With finals rapidly approaching, we’re here to offer you new means of procrastination.
These top-notch TV shows were cancelled before they ever got the ratings they needed to survive beyond their first few addicting seasons, but they’re so good they’ve acquired critical acclaim and obsessive cult-followings that just won’t let ‘em die. Drink the kool-aid and join the club.
Often considered one of the top television shows of all time, this teen dramedy series will bring you back to the 80s to an angsty existence within a small-town high school. Following ‘freak’ Lindsay Weir (Linda Cardellini, ER) and her stoner friends, as well as her brother Sam Weir (John Frances Daley, Bones) and his ‘geek ‘friends, Freaks and Geeks remains one of television’s most honest, realistic depictions of high school. But if that doesn’t hook you, the cast will: Freaks and Geeks jumpstarted the careers of Jason Segel, Seth Rogan, and James Franco, and was written and produced by Judd Apatow. Though the show was cancelled after just one season of eighteen 44-minute episodes, it has arguably one of the best final scenes of any television series (I’m looking at you, Lost), which will leave you both satisfied and wanting more, even 12 years later.
While most people write this show off as just another CW series, it skillfully combines two of the most successful genres: teen drama and crime. As a high school student wannabe detective helping out her private investigator father, Veronica Mars (Kristen Bell) is one of the most entertaining female teen characters on television. She’s witty, sarcastic, intelligent, and empowering, but despite her uncanny predilection for crime solving, she also has regular teenage friendships, romances, problems, and insecurities. It’s more than Veronica that makes the show so compelling though: Each episode’s mystery is truly perplexing (Seriously…who could have possibly stolen the money from the poker game while everyone was sitting right there?!). And, better yet, all of the crimes are teen related —-rapes, gangs, stolen mascots, fake IDs, and social disparities, among others —rather than the over-the-top, unrealistic murder after murder formula that characterizes much of the crime shows on television. There is also always an overarching mystery that Veronica deliberately and methodically unravels over the course of each entire season, adding extra entice to the already suspenseful individual episodes. Unfortunately, writer Rob Thomas decided to switch it up for the third season—sending Veronica to college, introducing new cast members and dividing the season into two central crimes rather than one— but the change in formula led to the show’s eventual cancellation mid-season (and mid-mystery… talk about suspense). But don’t fret, you can still watch the first 8 minutes of the would-have-been fourth season premiere of Veronica working for the FBI on YouTube. And keep your fingers crossed; Warner Brothers hasn’t officially disregarded the already-written film sequel.
Another show often considered one of the top series of all time, Twin Peaks is a crucial contribution to modern television. Following FBI Special Agent Dale Cooper as he stays in Twin Peaks to investigate the murder of prom queen Laura Palmer, Twin Peaks is one of the only series to successfully transcend and combine all genres: it’s somehow a crime drama, a teen drama, a comedy, a psychological thriller, and a supernatural mystery. If you can embrace auteur David Lynch’s bizarre style (and, trust me, it’s bizarre), you’ll soon be dying to know who killed Laura Palmer too. Though you’ll have to wait until the end of season 2 to find the answer, you can enjoy the wait —Twin Peaks will take you on one of the most surreal, strange trips ever induced by a television show. You’ll find yourself both questioning how these bizarre characters could ever be imagined and simultaneously identifying with them. By the end, you’ll come to realize that these characters in the town of Twin Peaks are not so far off from your own town and friends.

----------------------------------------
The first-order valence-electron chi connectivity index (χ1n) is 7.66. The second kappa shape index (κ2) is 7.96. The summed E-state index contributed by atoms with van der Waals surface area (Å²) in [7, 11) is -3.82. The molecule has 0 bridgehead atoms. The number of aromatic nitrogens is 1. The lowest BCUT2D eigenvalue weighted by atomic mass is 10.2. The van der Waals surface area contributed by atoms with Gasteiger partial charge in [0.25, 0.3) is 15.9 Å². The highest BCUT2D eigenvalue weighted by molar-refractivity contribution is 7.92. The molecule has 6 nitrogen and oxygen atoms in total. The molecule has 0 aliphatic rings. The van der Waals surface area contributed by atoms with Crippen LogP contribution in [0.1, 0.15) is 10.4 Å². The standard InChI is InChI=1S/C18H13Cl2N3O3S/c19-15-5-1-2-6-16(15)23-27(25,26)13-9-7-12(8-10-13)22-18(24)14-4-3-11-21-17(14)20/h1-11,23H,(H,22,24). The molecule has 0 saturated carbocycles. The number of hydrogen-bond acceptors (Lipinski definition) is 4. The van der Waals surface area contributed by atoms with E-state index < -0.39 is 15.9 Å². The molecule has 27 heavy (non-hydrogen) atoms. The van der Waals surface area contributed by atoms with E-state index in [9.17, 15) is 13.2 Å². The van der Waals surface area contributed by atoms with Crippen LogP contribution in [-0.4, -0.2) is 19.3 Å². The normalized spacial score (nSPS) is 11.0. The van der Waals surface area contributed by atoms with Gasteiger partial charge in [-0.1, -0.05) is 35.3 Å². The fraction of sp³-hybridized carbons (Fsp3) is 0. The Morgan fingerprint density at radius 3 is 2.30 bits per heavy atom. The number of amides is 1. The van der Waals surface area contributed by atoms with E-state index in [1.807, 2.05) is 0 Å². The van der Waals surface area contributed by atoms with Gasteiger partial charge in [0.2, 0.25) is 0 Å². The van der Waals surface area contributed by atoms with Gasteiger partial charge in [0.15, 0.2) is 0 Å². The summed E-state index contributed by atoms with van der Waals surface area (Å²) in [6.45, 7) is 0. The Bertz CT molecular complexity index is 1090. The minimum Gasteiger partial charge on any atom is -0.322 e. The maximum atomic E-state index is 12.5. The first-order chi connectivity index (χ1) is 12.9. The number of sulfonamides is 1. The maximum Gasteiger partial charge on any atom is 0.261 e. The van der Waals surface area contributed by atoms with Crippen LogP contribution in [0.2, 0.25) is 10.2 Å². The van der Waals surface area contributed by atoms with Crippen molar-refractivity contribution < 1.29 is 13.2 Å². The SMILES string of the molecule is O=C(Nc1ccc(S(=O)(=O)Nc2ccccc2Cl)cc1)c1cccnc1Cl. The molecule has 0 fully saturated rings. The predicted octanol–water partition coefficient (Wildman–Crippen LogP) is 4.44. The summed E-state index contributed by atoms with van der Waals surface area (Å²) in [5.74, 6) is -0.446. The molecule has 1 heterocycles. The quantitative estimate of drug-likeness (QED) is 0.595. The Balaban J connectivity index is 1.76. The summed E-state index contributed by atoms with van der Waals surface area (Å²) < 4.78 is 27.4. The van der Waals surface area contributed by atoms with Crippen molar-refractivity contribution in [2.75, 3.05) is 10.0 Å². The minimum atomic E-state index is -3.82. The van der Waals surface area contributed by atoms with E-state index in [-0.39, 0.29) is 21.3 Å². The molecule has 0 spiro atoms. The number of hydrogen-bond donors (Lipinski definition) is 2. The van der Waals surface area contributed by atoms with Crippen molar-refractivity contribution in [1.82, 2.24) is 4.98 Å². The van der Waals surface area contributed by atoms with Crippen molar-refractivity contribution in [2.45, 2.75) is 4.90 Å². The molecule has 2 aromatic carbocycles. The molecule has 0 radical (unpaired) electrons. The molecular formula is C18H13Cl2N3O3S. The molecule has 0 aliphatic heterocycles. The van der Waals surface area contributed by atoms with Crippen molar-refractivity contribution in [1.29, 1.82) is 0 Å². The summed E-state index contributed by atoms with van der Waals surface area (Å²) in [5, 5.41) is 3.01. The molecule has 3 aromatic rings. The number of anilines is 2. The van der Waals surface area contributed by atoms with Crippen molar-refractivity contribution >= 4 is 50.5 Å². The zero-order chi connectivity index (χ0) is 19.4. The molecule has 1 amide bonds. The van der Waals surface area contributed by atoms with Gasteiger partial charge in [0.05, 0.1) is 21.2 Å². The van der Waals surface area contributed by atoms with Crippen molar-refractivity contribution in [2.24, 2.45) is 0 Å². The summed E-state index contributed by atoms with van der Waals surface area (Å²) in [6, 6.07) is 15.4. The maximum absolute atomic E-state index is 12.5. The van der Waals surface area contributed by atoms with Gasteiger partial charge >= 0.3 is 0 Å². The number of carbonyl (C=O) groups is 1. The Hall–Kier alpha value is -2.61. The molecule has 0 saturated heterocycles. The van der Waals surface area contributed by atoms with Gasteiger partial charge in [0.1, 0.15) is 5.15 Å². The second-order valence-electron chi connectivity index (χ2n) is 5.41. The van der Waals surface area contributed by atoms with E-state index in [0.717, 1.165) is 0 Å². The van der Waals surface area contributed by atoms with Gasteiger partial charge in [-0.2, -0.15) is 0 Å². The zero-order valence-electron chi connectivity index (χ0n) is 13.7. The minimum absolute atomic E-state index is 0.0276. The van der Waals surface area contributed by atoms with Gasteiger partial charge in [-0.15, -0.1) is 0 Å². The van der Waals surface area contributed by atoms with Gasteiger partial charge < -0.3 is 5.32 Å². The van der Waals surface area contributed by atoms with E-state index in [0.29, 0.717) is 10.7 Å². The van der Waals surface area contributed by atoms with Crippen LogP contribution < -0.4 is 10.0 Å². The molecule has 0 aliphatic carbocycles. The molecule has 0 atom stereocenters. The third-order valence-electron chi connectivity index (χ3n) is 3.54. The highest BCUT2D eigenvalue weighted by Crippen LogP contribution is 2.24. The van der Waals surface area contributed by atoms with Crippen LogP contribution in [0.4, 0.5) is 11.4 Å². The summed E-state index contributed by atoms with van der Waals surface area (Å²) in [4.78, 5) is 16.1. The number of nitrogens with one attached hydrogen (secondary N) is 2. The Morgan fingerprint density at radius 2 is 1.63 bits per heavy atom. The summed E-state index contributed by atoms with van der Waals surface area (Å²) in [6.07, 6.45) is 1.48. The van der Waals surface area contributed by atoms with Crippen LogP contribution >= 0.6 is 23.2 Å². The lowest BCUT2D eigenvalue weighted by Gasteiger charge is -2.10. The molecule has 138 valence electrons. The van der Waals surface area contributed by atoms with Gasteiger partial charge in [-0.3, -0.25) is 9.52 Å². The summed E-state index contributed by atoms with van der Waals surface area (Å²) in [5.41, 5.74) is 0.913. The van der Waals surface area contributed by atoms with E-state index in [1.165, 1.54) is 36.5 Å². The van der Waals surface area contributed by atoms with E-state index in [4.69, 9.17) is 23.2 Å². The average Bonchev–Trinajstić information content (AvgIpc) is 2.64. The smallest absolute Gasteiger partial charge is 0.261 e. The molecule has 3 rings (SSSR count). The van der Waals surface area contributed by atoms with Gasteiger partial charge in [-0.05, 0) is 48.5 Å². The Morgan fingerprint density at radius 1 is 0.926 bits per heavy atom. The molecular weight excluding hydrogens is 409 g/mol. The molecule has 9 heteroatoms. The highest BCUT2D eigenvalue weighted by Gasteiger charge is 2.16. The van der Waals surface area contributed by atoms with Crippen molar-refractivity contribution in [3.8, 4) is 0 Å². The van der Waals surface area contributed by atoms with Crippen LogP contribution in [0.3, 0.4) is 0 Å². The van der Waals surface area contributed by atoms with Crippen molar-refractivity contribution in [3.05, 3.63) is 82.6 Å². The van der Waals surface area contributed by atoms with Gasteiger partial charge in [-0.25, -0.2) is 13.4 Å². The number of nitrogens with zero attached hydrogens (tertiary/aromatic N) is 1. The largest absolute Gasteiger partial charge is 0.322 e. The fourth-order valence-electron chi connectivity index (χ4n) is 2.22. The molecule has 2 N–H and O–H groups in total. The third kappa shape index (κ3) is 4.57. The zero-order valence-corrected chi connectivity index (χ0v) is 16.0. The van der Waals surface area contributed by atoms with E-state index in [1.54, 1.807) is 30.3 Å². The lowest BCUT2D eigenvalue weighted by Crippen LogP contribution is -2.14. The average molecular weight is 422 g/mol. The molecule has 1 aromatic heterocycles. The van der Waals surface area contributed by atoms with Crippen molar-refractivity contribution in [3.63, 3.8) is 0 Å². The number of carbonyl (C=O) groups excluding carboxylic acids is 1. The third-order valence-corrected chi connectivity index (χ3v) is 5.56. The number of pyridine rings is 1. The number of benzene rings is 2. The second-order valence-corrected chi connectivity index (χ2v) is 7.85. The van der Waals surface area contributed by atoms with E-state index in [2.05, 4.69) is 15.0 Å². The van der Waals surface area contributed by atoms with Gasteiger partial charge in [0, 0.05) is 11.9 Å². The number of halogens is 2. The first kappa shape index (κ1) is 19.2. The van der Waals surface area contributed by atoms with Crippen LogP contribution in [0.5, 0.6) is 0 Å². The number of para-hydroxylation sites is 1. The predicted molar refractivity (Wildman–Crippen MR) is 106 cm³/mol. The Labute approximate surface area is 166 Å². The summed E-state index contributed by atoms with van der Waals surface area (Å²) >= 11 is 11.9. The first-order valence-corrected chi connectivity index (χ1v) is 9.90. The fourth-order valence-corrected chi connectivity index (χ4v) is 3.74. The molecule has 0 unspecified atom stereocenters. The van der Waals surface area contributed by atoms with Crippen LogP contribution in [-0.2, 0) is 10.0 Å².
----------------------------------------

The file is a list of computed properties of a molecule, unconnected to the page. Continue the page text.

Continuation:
While this sitcom is much better known than some of the others mentioned, it would be a crime to leave it out of this list. Often considered the best comedy sitcom ever, not to mention one of the top television shows to grace the small screen, Arrested Development follows a dysfunctional family when its real estate mogul patriarch goes to jail for building model homes in Iraq to help Saddam Hussein. The cast is star-studded— featuring Jason Bateman, Portia de Rossi, Will Arnett, Michael Cera, and many others known especially for their penchant for hilarity, including narrator Ron Howard. While many might not consider this series a ‘cult’ favorite due to its recent popularity, it was actually cancelled in the third season due to low viewership. But its fan base was so adamant about its return that they circulated petitions advocating that the show be brought back, picked up by another network, and/or made into a movie. While we’re still holding our breath for the movie (rumors are circulating…), the fans’ efforts have culminated in Netflix’s decision to produce a new mini-season of Arrested using all of the original cast and writers. So if you haven’t seen this quirky gem yet, be sure to do so in time to see the new episodes debut in 2013 and (we hope) the movie!